Please do visit, gm1! It's only been five years since my first visit (and now over 10), and Greece is my favorite country in the world to visit, while Venice is my favorite city. I think so many people got scared away by ridiculous TV reports. I have never so much as seen any thing close to a riot in Athens and certainly not in the islands or mountains, so what the TV cameras do is hone in one about 15-30 anarchists near Oumonia Square (near Parliament) and make it seem like a big deal. There was one horrible incident with a bank 3 years ago where 3 people were killed, but that so shocked Greeks (who are among the most hospitable people on earth) that there was a severe backlash.
The good news is that Greece is making some great new tourism decisions -- like to stay open all year. Athens always has been, but most of the rest of Greece has been closed, which mostly makes no sense given the climate. Santorini is difficult in winter (as Anna-Selina told me) because of the high winds and seas, but islands closer to the mainland or bigger islands like Crete are fine. I probably wouldn't venture to the mountains of Delphi (an incredible must see, the navel of the ancient world) in winter because the roads are insane and would be wintry, but most of the rest of the mainland would be fine and more temperate than most of Europe.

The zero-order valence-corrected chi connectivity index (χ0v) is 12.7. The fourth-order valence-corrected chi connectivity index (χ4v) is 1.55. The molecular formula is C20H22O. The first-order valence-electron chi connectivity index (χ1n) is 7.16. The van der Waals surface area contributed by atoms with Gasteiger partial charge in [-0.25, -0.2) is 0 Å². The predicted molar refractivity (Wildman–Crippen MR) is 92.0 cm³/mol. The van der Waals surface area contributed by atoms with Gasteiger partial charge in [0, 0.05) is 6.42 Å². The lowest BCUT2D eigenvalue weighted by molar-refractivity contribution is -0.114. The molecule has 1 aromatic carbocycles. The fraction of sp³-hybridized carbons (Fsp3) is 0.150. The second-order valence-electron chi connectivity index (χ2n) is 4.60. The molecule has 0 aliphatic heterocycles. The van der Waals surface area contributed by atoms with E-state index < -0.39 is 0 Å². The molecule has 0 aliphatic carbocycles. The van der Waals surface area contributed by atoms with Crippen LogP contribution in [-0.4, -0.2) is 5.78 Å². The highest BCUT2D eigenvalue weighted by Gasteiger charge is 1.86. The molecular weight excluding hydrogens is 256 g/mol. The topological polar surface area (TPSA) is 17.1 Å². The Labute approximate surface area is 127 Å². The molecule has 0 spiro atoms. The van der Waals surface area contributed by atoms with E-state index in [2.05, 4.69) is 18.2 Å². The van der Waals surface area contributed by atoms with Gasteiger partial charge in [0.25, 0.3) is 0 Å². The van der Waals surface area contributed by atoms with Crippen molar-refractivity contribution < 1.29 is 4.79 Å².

PS -- I forgot to mention in previous posts, DO NOT rent a car or moped or ATV in Santorini unless you are a masochist, a Formula 24 driver (though they don't need more wannabees of that sort) or crazy. The roads are winding, high to low frequently, meant for less than two lanes of traffic, etc. Plus the buses on Santorini are fabulous -- it costs at most 1,80 euros to go from Oia to Akrotiri and the SW part of the main island and is 1,60 to Fira or Oia. And they are remarkably on schedule!